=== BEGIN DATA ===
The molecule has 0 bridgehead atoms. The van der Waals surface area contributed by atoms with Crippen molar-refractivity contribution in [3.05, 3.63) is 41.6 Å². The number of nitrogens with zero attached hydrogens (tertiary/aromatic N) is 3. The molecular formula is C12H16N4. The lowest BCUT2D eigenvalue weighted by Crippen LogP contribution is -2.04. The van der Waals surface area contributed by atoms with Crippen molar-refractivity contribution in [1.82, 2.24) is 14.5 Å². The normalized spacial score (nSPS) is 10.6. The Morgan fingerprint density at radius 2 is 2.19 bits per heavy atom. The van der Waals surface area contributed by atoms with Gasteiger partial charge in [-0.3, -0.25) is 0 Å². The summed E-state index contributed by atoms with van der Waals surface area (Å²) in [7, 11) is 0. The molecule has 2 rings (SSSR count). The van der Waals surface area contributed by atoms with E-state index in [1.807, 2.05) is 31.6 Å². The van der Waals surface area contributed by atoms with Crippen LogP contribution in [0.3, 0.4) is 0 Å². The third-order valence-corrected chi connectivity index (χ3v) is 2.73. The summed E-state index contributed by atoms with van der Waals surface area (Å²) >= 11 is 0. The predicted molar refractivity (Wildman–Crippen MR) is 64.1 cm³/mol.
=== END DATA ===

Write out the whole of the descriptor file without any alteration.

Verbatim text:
The molecule has 0 bridgehead atoms. The van der Waals surface area contributed by atoms with Crippen molar-refractivity contribution in [3.05, 3.63) is 41.6 Å². The number of nitrogens with zero attached hydrogens (tertiary/aromatic N) is 3. The molecular formula is C12H16N4. The lowest BCUT2D eigenvalue weighted by Crippen LogP contribution is -2.04. The van der Waals surface area contributed by atoms with Crippen molar-refractivity contribution in [1.82, 2.24) is 14.5 Å². The normalized spacial score (nSPS) is 10.6. The Morgan fingerprint density at radius 2 is 2.19 bits per heavy atom. The van der Waals surface area contributed by atoms with Gasteiger partial charge in [-0.3, -0.25) is 0 Å². The summed E-state index contributed by atoms with van der Waals surface area (Å²) in [7, 11) is 0. The molecule has 2 rings (SSSR count). The van der Waals surface area contributed by atoms with E-state index in [1.807, 2.05) is 31.6 Å². The van der Waals surface area contributed by atoms with Crippen LogP contribution in [0.3, 0.4) is 0 Å². The third-order valence-corrected chi connectivity index (χ3v) is 2.73. The summed E-state index contributed by atoms with van der Waals surface area (Å²) >= 11 is 0. The predicted molar refractivity (Wildman–Crippen MR) is 64.1 cm³/mol.